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Administration of Subcutaneous Monoclonal Antibodies in Patients With Cancer

Anne Rodrigues Ferreira

Eliete Farias Azevedo

monoclonal antibodies, subcutaneous injection, neoplasms
ONF 2019, 46(1), E38-E47. DOI: 10.1188/19.ONF.E38-E47

Problem Identification: Subcutaneous (SC) formulations for monoclonal antibodies (mAbs) must be evaluated for efficacy and safety in comparison with preexisting IV formulations to identify potential benefits and risks.

Literature Search: This is a systematic review of clinical trials. MEDLINE®/PubMed, EMBASE, Cochrane Library, LILACS (Latin American and Caribbean Health Sciences Literature), and reference lists were searched for relevant studies.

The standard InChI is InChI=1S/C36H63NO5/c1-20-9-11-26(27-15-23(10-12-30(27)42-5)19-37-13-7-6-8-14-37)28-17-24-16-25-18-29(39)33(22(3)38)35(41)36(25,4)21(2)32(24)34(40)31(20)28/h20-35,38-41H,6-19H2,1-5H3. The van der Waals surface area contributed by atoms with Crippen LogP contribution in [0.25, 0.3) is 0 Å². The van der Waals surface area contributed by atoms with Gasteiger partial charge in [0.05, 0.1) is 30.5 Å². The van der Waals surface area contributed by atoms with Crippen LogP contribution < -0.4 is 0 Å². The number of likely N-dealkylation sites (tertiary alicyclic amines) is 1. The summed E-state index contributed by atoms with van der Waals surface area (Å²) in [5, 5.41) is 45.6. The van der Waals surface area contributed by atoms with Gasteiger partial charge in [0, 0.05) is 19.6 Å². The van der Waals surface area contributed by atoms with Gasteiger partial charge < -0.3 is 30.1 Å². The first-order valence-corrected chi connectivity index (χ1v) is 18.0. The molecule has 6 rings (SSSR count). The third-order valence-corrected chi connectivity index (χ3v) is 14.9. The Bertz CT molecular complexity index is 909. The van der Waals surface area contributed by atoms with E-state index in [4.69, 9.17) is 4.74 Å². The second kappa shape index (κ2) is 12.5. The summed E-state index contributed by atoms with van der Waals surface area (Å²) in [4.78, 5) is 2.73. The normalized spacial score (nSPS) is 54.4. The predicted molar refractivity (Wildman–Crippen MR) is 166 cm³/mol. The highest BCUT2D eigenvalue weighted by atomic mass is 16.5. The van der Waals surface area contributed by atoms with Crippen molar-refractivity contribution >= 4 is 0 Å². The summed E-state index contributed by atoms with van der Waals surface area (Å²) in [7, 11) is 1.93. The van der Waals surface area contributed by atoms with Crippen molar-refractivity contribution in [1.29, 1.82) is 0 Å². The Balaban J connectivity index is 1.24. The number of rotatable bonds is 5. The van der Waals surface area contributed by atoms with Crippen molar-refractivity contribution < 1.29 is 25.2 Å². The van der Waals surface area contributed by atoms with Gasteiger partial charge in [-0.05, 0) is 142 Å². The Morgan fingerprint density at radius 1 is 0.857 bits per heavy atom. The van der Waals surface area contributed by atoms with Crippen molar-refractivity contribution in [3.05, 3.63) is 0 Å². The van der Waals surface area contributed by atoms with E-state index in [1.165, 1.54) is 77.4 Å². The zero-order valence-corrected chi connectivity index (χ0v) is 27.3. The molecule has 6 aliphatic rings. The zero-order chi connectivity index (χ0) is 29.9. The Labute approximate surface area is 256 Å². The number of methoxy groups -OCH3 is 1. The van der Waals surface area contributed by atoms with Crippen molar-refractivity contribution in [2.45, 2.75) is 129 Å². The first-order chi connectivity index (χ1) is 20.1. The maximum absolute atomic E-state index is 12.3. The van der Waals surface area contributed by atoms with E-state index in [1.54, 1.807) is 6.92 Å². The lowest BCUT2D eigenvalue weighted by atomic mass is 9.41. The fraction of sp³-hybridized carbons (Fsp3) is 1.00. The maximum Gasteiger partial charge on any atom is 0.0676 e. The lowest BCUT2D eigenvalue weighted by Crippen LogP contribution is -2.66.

Data Evaluation: Data regarding efficacy and safety were registered in a form designed for this review. Risk of bias was assessed using the Jadad scale.

Synthesis: SC administration of alemtuzumab, trastuzumab, and rituximab presented therapeutic efficacy with similar safety profiles compared to their respective IV formulations, except for the higher prevalence of local adverse events following SC administration.

Implications for Practice: SC mAbs require slow administration (no less than five minutes), and the injection site should be changed at each cycle. Patient guidelines should include information about expected adverse effects, signs or symptoms of side effects requiring emergency care, and how to reduce potential discomfort caused by the injection.

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